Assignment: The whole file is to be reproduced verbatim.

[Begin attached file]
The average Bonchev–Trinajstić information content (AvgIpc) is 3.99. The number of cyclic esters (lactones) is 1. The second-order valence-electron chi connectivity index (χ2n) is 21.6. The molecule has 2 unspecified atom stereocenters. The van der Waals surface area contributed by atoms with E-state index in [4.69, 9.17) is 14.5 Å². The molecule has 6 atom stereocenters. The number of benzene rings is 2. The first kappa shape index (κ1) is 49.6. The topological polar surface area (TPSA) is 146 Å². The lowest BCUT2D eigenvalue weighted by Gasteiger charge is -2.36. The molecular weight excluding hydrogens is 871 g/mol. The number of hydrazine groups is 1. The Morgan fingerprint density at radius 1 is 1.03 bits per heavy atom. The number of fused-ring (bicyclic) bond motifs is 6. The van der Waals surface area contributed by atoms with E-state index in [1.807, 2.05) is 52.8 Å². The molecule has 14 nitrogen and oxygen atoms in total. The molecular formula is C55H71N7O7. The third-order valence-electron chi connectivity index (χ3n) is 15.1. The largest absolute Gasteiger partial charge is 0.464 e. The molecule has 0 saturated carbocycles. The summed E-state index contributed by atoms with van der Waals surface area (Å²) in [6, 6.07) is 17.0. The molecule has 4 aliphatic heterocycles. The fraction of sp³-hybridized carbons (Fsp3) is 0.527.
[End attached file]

The average Bonchev–Trinajstić information content (AvgIpc) is 3.99. The number of cyclic esters (lactones) is 1. The second-order valence-electron chi connectivity index (χ2n) is 21.6. The molecule has 2 unspecified atom stereocenters. The van der Waals surface area contributed by atoms with E-state index in [4.69, 9.17) is 14.5 Å². The molecule has 6 atom stereocenters. The number of benzene rings is 2. The first kappa shape index (κ1) is 49.6. The topological polar surface area (TPSA) is 146 Å². The lowest BCUT2D eigenvalue weighted by Gasteiger charge is -2.36. The molecular weight excluding hydrogens is 871 g/mol. The number of hydrazine groups is 1. The Morgan fingerprint density at radius 1 is 1.03 bits per heavy atom. The number of fused-ring (bicyclic) bond motifs is 6. The van der Waals surface area contributed by atoms with E-state index in [1.807, 2.05) is 52.8 Å². The molecule has 14 nitrogen and oxygen atoms in total. The molecular formula is C55H71N7O7. The third-order valence-electron chi connectivity index (χ3n) is 15.1. The largest absolute Gasteiger partial charge is 0.464 e. The molecule has 0 saturated carbocycles. The summed E-state index contributed by atoms with van der Waals surface area (Å²) in [6, 6.07) is 17.0. The molecule has 4 aliphatic heterocycles. The fraction of sp³-hybridized carbons (Fsp3) is 0.527.